The Revival of James Shirley's plays in 1660s London.

Who is James Shirley?
James Shirley (left) was a popular dramatist who
wrote in the 1630s under the reign of Charles I.
Many of his plays were revived in the very
different climate of 1660s Restoration London.
The Revival of James Shirley's
plays in 1660s London.
Historical Context.
When Civil War broke out in 1642, Parliament closed the theatres as a means of discouraging unrest. After the
execution of Charles I in 1649 Cromwell, a puritan who perceived acting as duplicitous, ensured that the theatres
stayed shut. No plays were performed in London until Charles II was restored to the throne in 1660. The theatre of the
Restoration was radically different from its predecessor; it used moving scenery and employed actresses. Yet despite
its mechanical innovations, the theatre of the 1660s relied upon the drama of older, canonical playwrights. Either
because new plays were unavailable or because the old plays were more profitable, the acting companies continually
revived the work of pre-Restoration dramatists like James Shirley.
Below: The Great Fire of London had a huge impact on Restoration theatre and claimed James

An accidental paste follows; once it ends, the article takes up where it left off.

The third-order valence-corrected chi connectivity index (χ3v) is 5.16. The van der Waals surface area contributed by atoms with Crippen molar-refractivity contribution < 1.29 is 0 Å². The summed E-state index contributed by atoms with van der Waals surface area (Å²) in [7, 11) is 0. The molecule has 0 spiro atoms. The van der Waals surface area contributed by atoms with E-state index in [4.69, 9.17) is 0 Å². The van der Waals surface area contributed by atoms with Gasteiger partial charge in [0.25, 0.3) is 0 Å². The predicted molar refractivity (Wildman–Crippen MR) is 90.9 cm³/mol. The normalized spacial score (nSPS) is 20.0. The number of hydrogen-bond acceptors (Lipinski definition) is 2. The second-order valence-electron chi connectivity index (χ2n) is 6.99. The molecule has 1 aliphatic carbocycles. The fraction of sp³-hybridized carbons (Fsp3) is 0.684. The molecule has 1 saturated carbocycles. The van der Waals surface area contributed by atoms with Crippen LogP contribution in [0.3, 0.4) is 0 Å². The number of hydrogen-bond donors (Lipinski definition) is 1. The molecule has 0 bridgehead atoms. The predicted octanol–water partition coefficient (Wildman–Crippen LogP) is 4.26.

Shirley's life.
1642 - Civil War breaks out.
The theatres are closed.
1649 -
Parliament captures and executes
Charles I. Cromwell rules as
Lord Protector. Theatres remain closed.
1660 -
Charles II is restored to the throne.
The king re-opens the theatres.
Revivals of Shirley's plays begin with
a performance of The Traitor.
1674 -
Revivals of Shirley's plays end.
Above-right: Just days after Charles II
returned to the capital the theatres reopened. Restoration actors were
entitled to the legal status of His
Majesty's servants.
Left: Cambridge University Library
was the perfect place to research
Shirley. Its extensive rare books
collection included relevant texts
unavailable elsewhere.
Left: The title page from
the 1635 publication of
The Traitor, the most
popular of Shirley's plays
in the Restoration; records
show that it was
performed ten times in the
Researching Restoration dramatists is problematic because few theatrical documents remain from the seventeenth-century.
Thankfully rigorous scholarship of extant materials, like Samuel Pepys's diary, has taken place over the last century. These previous
studies enabled my research into the 1660s revivals of James Shirley's plays. My research shows that between 1660 and 1674 at
least thirty-nine of Shirley's plays were performed in the popular playhouses of Restoration London. Many were attended by Charles
II and three took place at his court. Individual productions would have differed greatly as they were performed by vastly different
companies in a variety of theatres. I also produced an annotated bibliography of secondary criticism that should be a useful
foundation for scholars studying the Shirley revivals in the Restoration.